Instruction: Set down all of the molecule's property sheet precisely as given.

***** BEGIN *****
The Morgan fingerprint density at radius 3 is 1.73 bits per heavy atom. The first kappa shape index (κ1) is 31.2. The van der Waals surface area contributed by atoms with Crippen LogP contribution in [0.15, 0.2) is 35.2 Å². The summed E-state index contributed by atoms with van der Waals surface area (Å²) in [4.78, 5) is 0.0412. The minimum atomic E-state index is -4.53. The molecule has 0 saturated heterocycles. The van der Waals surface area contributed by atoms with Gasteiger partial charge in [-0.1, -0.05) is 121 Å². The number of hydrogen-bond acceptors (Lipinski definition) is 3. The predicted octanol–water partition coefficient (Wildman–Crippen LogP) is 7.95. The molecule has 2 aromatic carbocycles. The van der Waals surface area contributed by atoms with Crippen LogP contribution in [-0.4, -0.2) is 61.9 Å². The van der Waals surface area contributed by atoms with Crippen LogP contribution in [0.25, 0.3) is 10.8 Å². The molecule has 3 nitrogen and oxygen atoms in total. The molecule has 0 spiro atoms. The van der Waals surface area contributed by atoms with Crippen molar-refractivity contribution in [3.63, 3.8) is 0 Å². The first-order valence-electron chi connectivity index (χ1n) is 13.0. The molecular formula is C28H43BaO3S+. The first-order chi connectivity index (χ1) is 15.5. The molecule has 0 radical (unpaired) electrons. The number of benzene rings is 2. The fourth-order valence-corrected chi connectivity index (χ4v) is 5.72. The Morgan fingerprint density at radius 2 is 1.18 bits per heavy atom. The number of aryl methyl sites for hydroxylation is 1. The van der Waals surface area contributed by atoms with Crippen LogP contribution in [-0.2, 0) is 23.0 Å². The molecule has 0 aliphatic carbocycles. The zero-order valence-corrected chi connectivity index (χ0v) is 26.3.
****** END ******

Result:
The Morgan fingerprint density at radius 3 is 1.73 bits per heavy atom. The first kappa shape index (κ1) is 31.2. The van der Waals surface area contributed by atoms with Crippen LogP contribution in [0.15, 0.2) is 35.2 Å². The summed E-state index contributed by atoms with van der Waals surface area (Å²) in [4.78, 5) is 0.0412. The minimum atomic E-state index is -4.53. The molecule has 0 saturated heterocycles. The van der Waals surface area contributed by atoms with Gasteiger partial charge in [-0.1, -0.05) is 121 Å². The number of hydrogen-bond acceptors (Lipinski definition) is 3. The predicted octanol–water partition coefficient (Wildman–Crippen LogP) is 7.95. The molecule has 2 aromatic carbocycles. The van der Waals surface area contributed by atoms with Crippen LogP contribution in [-0.4, -0.2) is 61.9 Å². The van der Waals surface area contributed by atoms with Crippen LogP contribution in [0.25, 0.3) is 10.8 Å². The molecule has 3 nitrogen and oxygen atoms in total. The molecule has 0 spiro atoms. The van der Waals surface area contributed by atoms with Crippen molar-refractivity contribution in [3.63, 3.8) is 0 Å². The first-order valence-electron chi connectivity index (χ1n) is 13.0. The molecular formula is C28H43BaO3S+. The first-order chi connectivity index (χ1) is 15.5. The molecule has 0 radical (unpaired) electrons. The number of benzene rings is 2. The fourth-order valence-corrected chi connectivity index (χ4v) is 5.72. The Morgan fingerprint density at radius 2 is 1.18 bits per heavy atom. The number of aryl methyl sites for hydroxylation is 1. The van der Waals surface area contributed by atoms with Crippen LogP contribution in [-0.2, 0) is 23.0 Å². The molecule has 0 aliphatic carbocycles. The zero-order valence-corrected chi connectivity index (χ0v) is 26.3.